" Game makers are completely missing the point as usual.  The game manual can be an incentive to buy the legitimate product, by making the manual a "must have" art piece in itself.  Downgrading the product to a commodity level just removes the "special" element attached to games.  Next we will have very basic discs with no colour, just a name - as well.  Stupid if you ask me as it is a missed opportunity. "

Yeah I don't miss the manual as much as the trend.
How long before we're buying unpainted disks in a plastic sleeve?
How long after that before we're paying 10 dollars more for an unpainted disk in a plastic sleeve? 

Like Evercaptor mentioned: I bet Ubisoft will still be flying people all over the world to promote these games and printing out millions of "buy it new" code coupons to put in the boxes. I do appreciate the idea of "going green" but they have to do more than remove manuals to convince me.
#6 Posted by S0ndor (2716 posts) -

Can't wait for the day that we all move on to digital distribution. Also, the reason your dad wouldn't look for the manual on the disc is because it isn't common practice. Once it is and it is advertised on the DVD cover, it will become second nature.
 
I'm getting a strong "Change is bad" vibe from your post.

#7 Posted by luce (4045 posts) -

I love me some game manuals but the last companies to do it right were Square enix, Atlus and Capcom.
 
Personally i like them as part of the presentation. I know it costs a lot to hire a graphic designer and print 40 or so pages in color for something most won't read anyway..but it matters to me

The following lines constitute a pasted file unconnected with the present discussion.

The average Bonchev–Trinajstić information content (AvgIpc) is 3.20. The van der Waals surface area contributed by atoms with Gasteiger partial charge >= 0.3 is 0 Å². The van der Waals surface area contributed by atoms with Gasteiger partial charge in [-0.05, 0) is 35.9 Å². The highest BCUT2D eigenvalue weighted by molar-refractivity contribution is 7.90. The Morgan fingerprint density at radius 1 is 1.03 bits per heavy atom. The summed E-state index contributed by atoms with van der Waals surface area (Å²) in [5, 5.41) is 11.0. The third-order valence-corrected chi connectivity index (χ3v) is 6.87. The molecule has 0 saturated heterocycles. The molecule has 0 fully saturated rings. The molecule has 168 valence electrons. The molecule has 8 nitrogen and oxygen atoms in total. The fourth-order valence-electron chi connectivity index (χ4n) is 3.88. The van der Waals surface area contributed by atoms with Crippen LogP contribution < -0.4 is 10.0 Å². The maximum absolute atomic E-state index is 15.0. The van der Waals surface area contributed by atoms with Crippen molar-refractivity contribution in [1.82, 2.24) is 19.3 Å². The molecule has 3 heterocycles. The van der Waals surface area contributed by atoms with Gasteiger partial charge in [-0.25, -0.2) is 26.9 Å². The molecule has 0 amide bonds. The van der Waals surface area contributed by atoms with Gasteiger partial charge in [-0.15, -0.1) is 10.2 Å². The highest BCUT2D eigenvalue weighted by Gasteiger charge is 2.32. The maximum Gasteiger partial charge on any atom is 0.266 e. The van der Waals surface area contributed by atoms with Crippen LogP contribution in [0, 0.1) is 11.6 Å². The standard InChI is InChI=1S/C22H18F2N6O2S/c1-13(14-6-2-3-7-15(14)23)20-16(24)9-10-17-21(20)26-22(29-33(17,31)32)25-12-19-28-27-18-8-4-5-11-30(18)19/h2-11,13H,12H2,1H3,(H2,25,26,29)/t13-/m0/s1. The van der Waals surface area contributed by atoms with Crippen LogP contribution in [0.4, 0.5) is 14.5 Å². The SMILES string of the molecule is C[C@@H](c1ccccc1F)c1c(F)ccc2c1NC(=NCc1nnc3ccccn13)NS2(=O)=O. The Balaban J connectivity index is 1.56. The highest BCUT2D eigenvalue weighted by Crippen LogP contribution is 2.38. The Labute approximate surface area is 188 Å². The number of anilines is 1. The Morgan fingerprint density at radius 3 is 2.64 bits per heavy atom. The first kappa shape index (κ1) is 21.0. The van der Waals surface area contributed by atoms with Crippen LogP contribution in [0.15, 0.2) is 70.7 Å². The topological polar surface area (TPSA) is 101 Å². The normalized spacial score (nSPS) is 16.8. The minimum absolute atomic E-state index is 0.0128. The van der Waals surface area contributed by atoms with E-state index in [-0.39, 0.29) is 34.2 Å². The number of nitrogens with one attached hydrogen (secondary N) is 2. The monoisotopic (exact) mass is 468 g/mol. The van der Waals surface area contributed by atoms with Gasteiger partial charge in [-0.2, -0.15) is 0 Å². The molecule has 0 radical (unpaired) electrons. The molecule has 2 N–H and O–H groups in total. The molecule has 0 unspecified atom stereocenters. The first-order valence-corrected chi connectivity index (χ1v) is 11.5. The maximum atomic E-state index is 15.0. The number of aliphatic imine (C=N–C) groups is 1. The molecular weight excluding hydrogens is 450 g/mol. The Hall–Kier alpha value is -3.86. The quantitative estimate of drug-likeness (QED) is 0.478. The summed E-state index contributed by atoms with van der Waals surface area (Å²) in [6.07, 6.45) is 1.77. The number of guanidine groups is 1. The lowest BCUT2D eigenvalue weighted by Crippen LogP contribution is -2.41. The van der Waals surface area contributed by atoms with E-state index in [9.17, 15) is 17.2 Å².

This is why I love Atlus

#8 Posted by ryanwho (12082 posts) -

Im sure the OP is doing more to help the environment than Ubi here and not just bitching about this for no reason.

#9 Posted by ArchScabby (5809 posts) -

Manuals are pointless and nobody cares if there gone.  You're only complaining because  they are going, I doubt anyone actually cares, it's just a stupid gut reaction.  Seriously when was the last time you looked at a manual?

#10 Posted by Evercaptor (391 posts) -
@HandsomeDead:  Clayton Square's not classy, obviously, try the L1 store sometime, they're much more fun.  also, taking in those games is technically against GAME standards...
I understand why you think that pandering to people who don't usually game is a bad thing, but I disagree with you. You'd be annoyed if your IKEA furniture didn't have instructions. Sure they're a lot thinner nowadays but don't tell me you never look at them, they're fun to peruse and handy for storing your notes, like secret locations, little easter eggs and the like.even if you don't use them, some of us still do.
also, I appreciate you taking the time to read my (rather reationary) post as hard as you did ^^
@S0ndor: It's not a "change is bad" thing, but more of  a bitterness for them taking away something that is justified to sit in the case with the disc. As ProfesserEss said, "where does this end?" Because you know full well that they're not going to pass that saving onto you.
#11 Posted by PeasForFees (2411 posts) -